Self-directed learning enables learners to take responsibility for and to design their own learning-related activities. Frequent assessments facilitate self-directed learners to monitor learning regularly. Often, quizzes with multiple-choice (MC), true-false, or fill-in-the-gap items are a quick way of gathering information on the strengths and weakness of learners. Although with limitations, such kinds of items can assess both low-level (e.g., fact recall and comprehension) and high-level (e.g., application, analysis, and evaluation) thinking and are particularly suitable for online computerized testing, largely because they can be scored by computers. This chapter starts with an introduction to traditional paper-and-pencil testing, followed by computer-based testing, and six commonly used test delivery models. Then, key features, underlying measurement theory, major steps, and constructions of computerized adaptive testing, are described. This chapter ends with some concluding remarks and discussion of future developments of CAT. Copyright © 2013 Springer Science+Business Media Dordrecht.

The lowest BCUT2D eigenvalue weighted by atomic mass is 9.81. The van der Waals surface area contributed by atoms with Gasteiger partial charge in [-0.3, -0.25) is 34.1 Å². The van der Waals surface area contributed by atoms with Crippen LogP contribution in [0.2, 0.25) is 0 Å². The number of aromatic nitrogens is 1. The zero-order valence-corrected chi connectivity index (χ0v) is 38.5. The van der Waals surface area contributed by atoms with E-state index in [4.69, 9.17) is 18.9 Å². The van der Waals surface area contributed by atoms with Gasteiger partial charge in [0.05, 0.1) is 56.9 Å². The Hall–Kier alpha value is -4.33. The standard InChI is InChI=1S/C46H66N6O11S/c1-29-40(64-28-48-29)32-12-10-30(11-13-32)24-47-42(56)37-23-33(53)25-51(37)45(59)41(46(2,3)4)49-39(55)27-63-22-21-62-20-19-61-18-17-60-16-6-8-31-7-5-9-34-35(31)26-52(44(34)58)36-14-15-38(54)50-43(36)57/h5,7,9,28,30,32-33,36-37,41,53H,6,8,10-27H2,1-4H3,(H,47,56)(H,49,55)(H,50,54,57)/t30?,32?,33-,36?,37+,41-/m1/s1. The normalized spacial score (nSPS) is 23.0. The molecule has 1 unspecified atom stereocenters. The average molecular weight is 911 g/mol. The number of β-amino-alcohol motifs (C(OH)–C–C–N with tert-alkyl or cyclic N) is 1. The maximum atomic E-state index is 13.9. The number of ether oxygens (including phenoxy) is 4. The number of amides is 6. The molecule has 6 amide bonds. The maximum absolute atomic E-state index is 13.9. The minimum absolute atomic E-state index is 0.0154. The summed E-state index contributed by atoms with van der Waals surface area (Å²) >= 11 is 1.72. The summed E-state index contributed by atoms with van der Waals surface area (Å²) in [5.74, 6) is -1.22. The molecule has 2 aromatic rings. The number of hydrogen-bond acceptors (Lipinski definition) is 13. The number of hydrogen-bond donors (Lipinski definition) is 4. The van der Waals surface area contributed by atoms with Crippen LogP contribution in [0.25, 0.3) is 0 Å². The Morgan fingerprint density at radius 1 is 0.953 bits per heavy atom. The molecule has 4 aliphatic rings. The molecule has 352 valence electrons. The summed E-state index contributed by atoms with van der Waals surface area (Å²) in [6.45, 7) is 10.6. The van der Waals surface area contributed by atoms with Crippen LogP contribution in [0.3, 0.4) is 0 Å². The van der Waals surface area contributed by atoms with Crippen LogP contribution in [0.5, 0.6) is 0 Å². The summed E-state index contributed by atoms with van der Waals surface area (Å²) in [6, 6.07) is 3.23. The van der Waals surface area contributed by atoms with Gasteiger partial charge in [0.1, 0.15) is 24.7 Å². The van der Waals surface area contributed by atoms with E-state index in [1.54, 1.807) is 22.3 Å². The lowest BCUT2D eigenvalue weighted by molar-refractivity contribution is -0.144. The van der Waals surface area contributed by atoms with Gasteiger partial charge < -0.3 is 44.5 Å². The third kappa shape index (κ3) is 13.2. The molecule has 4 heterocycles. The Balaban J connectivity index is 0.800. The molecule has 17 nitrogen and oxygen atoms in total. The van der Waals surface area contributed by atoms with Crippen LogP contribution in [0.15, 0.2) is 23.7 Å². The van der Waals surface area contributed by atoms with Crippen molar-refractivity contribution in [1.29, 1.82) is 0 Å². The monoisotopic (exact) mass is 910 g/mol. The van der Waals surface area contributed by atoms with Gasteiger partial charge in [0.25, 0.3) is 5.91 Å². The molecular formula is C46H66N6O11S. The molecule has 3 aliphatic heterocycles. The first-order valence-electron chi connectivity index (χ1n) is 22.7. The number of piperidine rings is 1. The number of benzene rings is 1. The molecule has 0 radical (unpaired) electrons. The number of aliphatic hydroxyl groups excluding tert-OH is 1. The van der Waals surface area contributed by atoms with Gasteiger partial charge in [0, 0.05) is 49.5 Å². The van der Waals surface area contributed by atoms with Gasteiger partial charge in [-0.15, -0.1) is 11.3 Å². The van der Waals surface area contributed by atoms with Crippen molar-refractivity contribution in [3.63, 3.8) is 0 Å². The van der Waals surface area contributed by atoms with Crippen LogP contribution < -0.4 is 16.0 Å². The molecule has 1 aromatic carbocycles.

|Title of host publication||Self-directed learning oriented assessment in the Asia Pacific|
|Editors||Magdalena Mo Ching MOK|
|Place of Publication||Dordrecht, The Netherlands|
|Publication status||Published - 2013|
CitationHsu, C.-L., Zhao, Y., & Wang, W.-C. (2013). Exploiting computerized adaptive testing for self-directed learning. In M. M. C. Mok (Ed.), Self-directed learning oriented assessment in the Asia Pacific (pp. 257-280). Netherlands: Springer.
- Item response theory
- Item bank
- Item response theory model
- Ability level
- Computerize adaptive testing